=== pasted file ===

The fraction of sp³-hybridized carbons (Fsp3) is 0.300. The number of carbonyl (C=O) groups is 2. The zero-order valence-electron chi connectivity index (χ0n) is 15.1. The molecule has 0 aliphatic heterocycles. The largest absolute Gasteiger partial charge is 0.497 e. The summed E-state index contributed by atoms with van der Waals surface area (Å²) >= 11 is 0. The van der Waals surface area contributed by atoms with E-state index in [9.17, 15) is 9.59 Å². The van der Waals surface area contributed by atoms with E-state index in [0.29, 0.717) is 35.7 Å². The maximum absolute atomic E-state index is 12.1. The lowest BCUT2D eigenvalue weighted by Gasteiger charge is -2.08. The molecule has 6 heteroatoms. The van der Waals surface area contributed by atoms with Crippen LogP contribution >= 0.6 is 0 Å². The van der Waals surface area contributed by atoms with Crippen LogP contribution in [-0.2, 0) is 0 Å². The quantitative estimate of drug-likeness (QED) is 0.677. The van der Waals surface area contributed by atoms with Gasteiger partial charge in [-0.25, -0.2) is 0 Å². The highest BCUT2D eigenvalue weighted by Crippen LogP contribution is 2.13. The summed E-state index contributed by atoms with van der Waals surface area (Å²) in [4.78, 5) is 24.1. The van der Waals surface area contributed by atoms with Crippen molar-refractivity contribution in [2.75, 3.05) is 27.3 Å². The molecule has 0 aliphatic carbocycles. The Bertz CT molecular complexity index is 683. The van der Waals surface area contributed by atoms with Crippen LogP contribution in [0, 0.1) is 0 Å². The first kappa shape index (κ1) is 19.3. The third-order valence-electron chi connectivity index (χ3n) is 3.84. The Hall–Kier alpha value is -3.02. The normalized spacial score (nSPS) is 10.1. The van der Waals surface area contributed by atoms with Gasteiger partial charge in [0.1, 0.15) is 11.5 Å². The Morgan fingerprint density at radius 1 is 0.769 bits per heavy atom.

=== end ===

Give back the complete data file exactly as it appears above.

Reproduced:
The fraction of sp³-hybridized carbons (Fsp3) is 0.300. The number of carbonyl (C=O) groups is 2. The zero-order valence-electron chi connectivity index (χ0n) is 15.1. The molecule has 0 aliphatic heterocycles. The largest absolute Gasteiger partial charge is 0.497 e. The summed E-state index contributed by atoms with van der Waals surface area (Å²) >= 11 is 0. The van der Waals surface area contributed by atoms with E-state index in [9.17, 15) is 9.59 Å². The van der Waals surface area contributed by atoms with E-state index in [0.29, 0.717) is 35.7 Å². The maximum absolute atomic E-state index is 12.1. The lowest BCUT2D eigenvalue weighted by Gasteiger charge is -2.08. The molecule has 6 heteroatoms. The van der Waals surface area contributed by atoms with Crippen LogP contribution >= 0.6 is 0 Å². The van der Waals surface area contributed by atoms with Crippen LogP contribution in [-0.2, 0) is 0 Å². The quantitative estimate of drug-likeness (QED) is 0.677. The van der Waals surface area contributed by atoms with Gasteiger partial charge in [-0.25, -0.2) is 0 Å². The highest BCUT2D eigenvalue weighted by Crippen LogP contribution is 2.13. The summed E-state index contributed by atoms with van der Waals surface area (Å²) in [4.78, 5) is 24.1. The van der Waals surface area contributed by atoms with Crippen molar-refractivity contribution in [2.75, 3.05) is 27.3 Å². The molecule has 0 aliphatic carbocycles. The Bertz CT molecular complexity index is 683. The van der Waals surface area contributed by atoms with Crippen LogP contribution in [0, 0.1) is 0 Å². The first kappa shape index (κ1) is 19.3. The third-order valence-electron chi connectivity index (χ3n) is 3.84. The Hall–Kier alpha value is -3.02. The normalized spacial score (nSPS) is 10.1. The van der Waals surface area contributed by atoms with Gasteiger partial charge in [0.1, 0.15) is 11.5 Å². The Morgan fingerprint density at radius 1 is 0.769 bits per heavy atom.